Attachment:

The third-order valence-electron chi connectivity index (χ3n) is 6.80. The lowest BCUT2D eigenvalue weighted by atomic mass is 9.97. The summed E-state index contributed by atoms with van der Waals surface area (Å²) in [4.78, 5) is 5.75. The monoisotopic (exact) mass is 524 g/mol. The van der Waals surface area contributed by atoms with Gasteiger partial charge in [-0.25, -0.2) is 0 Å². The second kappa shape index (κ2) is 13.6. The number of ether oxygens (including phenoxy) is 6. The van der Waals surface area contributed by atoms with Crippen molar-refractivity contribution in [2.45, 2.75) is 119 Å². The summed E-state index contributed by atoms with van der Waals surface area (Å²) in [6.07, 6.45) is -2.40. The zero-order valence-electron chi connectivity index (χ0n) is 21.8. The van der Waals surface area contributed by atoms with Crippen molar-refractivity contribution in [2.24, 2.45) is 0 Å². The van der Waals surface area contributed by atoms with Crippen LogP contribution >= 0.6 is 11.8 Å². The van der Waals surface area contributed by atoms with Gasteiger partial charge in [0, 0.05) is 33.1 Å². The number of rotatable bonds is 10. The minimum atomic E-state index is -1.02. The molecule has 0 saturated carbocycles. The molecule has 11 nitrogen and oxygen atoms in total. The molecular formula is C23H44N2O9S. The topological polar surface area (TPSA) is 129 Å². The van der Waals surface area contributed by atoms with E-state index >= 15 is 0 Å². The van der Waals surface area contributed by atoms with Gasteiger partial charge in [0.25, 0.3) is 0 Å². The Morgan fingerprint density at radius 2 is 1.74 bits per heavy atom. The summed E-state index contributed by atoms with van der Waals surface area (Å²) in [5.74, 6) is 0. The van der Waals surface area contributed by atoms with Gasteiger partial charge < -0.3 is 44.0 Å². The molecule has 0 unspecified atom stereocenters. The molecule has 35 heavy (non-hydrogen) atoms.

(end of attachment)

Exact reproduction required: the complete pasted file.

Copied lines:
The third-order valence-electron chi connectivity index (χ3n) is 6.80. The lowest BCUT2D eigenvalue weighted by atomic mass is 9.97. The summed E-state index contributed by atoms with van der Waals surface area (Å²) in [4.78, 5) is 5.75. The monoisotopic (exact) mass is 524 g/mol. The van der Waals surface area contributed by atoms with Gasteiger partial charge in [-0.25, -0.2) is 0 Å². The second kappa shape index (κ2) is 13.6. The number of ether oxygens (including phenoxy) is 6. The van der Waals surface area contributed by atoms with Crippen molar-refractivity contribution in [2.45, 2.75) is 119 Å². The summed E-state index contributed by atoms with van der Waals surface area (Å²) in [6.07, 6.45) is -2.40. The zero-order valence-electron chi connectivity index (χ0n) is 21.8. The van der Waals surface area contributed by atoms with Crippen molar-refractivity contribution in [2.24, 2.45) is 0 Å². The van der Waals surface area contributed by atoms with Crippen LogP contribution >= 0.6 is 11.8 Å². The van der Waals surface area contributed by atoms with Gasteiger partial charge in [0, 0.05) is 33.1 Å². The number of rotatable bonds is 10. The minimum atomic E-state index is -1.02. The molecule has 0 saturated carbocycles. The molecule has 11 nitrogen and oxygen atoms in total. The molecular formula is C23H44N2O9S. The topological polar surface area (TPSA) is 129 Å². The van der Waals surface area contributed by atoms with E-state index >= 15 is 0 Å². The van der Waals surface area contributed by atoms with Gasteiger partial charge in [0.25, 0.3) is 0 Å². The Morgan fingerprint density at radius 2 is 1.74 bits per heavy atom. The summed E-state index contributed by atoms with van der Waals surface area (Å²) in [5.74, 6) is 0. The van der Waals surface area contributed by atoms with Gasteiger partial charge < -0.3 is 44.0 Å². The molecule has 0 unspecified atom stereocenters. The molecule has 35 heavy (non-hydrogen) atoms.